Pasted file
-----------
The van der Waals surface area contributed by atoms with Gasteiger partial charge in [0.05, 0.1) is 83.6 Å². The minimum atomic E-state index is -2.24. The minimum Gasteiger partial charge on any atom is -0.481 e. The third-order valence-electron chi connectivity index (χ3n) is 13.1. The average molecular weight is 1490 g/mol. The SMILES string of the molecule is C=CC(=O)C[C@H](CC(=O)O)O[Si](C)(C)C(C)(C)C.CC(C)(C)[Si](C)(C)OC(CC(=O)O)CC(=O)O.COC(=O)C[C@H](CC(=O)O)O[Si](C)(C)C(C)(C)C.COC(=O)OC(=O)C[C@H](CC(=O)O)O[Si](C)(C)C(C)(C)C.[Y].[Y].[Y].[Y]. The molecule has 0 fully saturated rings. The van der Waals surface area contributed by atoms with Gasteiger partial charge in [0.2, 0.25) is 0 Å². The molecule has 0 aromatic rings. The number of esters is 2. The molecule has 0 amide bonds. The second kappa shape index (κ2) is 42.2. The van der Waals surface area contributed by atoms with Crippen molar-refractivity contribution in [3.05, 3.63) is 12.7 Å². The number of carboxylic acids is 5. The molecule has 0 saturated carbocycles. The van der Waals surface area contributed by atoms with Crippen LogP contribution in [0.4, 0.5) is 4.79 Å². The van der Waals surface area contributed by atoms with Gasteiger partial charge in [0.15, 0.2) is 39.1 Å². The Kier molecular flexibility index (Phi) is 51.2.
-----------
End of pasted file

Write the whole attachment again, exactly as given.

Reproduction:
The van der Waals surface area contributed by atoms with Gasteiger partial charge in [0.05, 0.1) is 83.6 Å². The minimum atomic E-state index is -2.24. The minimum Gasteiger partial charge on any atom is -0.481 e. The third-order valence-electron chi connectivity index (χ3n) is 13.1. The average molecular weight is 1490 g/mol. The SMILES string of the molecule is C=CC(=O)C[C@H](CC(=O)O)O[Si](C)(C)C(C)(C)C.CC(C)(C)[Si](C)(C)OC(CC(=O)O)CC(=O)O.COC(=O)C[C@H](CC(=O)O)O[Si](C)(C)C(C)(C)C.COC(=O)OC(=O)C[C@H](CC(=O)O)O[Si](C)(C)C(C)(C)C.[Y].[Y].[Y].[Y]. The molecule has 0 fully saturated rings. The van der Waals surface area contributed by atoms with Gasteiger partial charge in [0.2, 0.25) is 0 Å². The molecule has 0 aromatic rings. The number of esters is 2. The molecule has 0 amide bonds. The second kappa shape index (κ2) is 42.2. The van der Waals surface area contributed by atoms with Crippen molar-refractivity contribution in [3.05, 3.63) is 12.7 Å². The number of carboxylic acids is 5. The molecule has 0 saturated carbocycles. The van der Waals surface area contributed by atoms with Crippen LogP contribution in [0.4, 0.5) is 4.79 Å². The van der Waals surface area contributed by atoms with Gasteiger partial charge in [0.15, 0.2) is 39.1 Å². The Kier molecular flexibility index (Phi) is 51.2.